Credit where credit's due: Things in the book about which I didn't give adequate credit.

To avoid repetitiousness, please insert at the end of each entry below: "Sorry I was such a lazy jerk."

This page is organized by chapter in the book.

  • Chapter 1: Opinionated survey of MLM methods

  • Zero variance estimates (Section 1.4.1, p. 41). In this section I dinged other writers on mixed linear models for not talking about how often zero variance estimates occur. Given how huge the MLM literature is and the small fraction of it I'd actually read, I should've known better than to say "[A particular laudable book] is alone in forthrightly stating that zero variance estimates are common [etc.]". I should've said something like "Among the material I've read, [A particular laudable book] is alone [etc.]".

    For example, Rob Weiss's book Modeling Longitudinal Data (2005 Springer) discusses zero variance estimates in its Section 6.5, using the nice analogy of seeking a mountain top in a dense fog, without knowing that there are tall cliffs nearby with the ocean crashing at the bottom. His section 6.1.1 also talks about how this problem affects likelihood ratio tests. Box and Tiao's Bayesian Inference in Statistical Analysis (1973) also discusses zero (frequentist) variance estimates in Sections 5.1 and 5.2 -- more below (see Chapter 18).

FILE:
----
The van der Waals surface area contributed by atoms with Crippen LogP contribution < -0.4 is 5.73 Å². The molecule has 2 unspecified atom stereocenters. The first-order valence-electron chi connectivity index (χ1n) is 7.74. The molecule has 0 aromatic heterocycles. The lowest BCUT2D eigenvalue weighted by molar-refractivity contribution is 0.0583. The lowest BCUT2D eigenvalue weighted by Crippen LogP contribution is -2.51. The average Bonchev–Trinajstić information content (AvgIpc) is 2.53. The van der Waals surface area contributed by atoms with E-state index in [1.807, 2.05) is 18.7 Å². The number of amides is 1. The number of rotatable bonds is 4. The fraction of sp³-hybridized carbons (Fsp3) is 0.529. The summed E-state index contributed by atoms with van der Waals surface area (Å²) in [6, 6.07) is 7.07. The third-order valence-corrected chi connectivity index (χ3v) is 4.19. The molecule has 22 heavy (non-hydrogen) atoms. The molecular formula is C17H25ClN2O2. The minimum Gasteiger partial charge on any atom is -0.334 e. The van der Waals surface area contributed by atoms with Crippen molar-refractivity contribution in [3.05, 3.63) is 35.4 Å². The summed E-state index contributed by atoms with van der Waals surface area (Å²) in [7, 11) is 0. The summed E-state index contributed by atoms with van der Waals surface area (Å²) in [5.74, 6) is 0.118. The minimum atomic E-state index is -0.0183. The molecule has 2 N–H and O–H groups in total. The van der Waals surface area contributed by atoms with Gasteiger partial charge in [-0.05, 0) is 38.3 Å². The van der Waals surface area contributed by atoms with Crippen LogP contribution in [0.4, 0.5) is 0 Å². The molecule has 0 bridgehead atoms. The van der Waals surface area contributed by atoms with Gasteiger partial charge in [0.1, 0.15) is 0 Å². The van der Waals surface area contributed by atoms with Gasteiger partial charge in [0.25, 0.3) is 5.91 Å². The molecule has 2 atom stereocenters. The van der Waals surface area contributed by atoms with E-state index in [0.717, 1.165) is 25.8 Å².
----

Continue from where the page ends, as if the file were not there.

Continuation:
I will gladly add a plug here for anybody else who has written about this problem.

  • Chapter 18: Zero variance estimates

  • Balanced one-way random effect model (Section 18.1.1). The material in this section is very similar to Section 3B of Bruce Hill's 1965 JASA paper on the one-way random effects model. Sorry about that, Bruce.

    Box and Tiao's Bayesian Inference in Statistical Analysis (1973) gives a briefer treatment of this material in Section 5.2; in particular, page 255 (Section 5.2.4) gives a necessary and sufficient condition for a zero (frequentist) estimate of the between-groups variance. Sorry about that, Georges.

    Thanks to Rob Weiss for telling me about these two earlier publications.

  • Posterior modes on the boundary of the parameter space. 28 Oct 2014: I just read Christian Robert's JASA review of the 3rd edition of Bayesian Data Analysis, by Andrew Gelman et al, which notes that their Section 13.2 discusses posterior modes on the boundary of the parameter space. I didn't know this and haven't read this section of their book, so I can't comment beyond saying I'm delighted these heavyweights had something to say on this matter. Sorry about that, Andrew, John, Hal, David, Aki, and Don.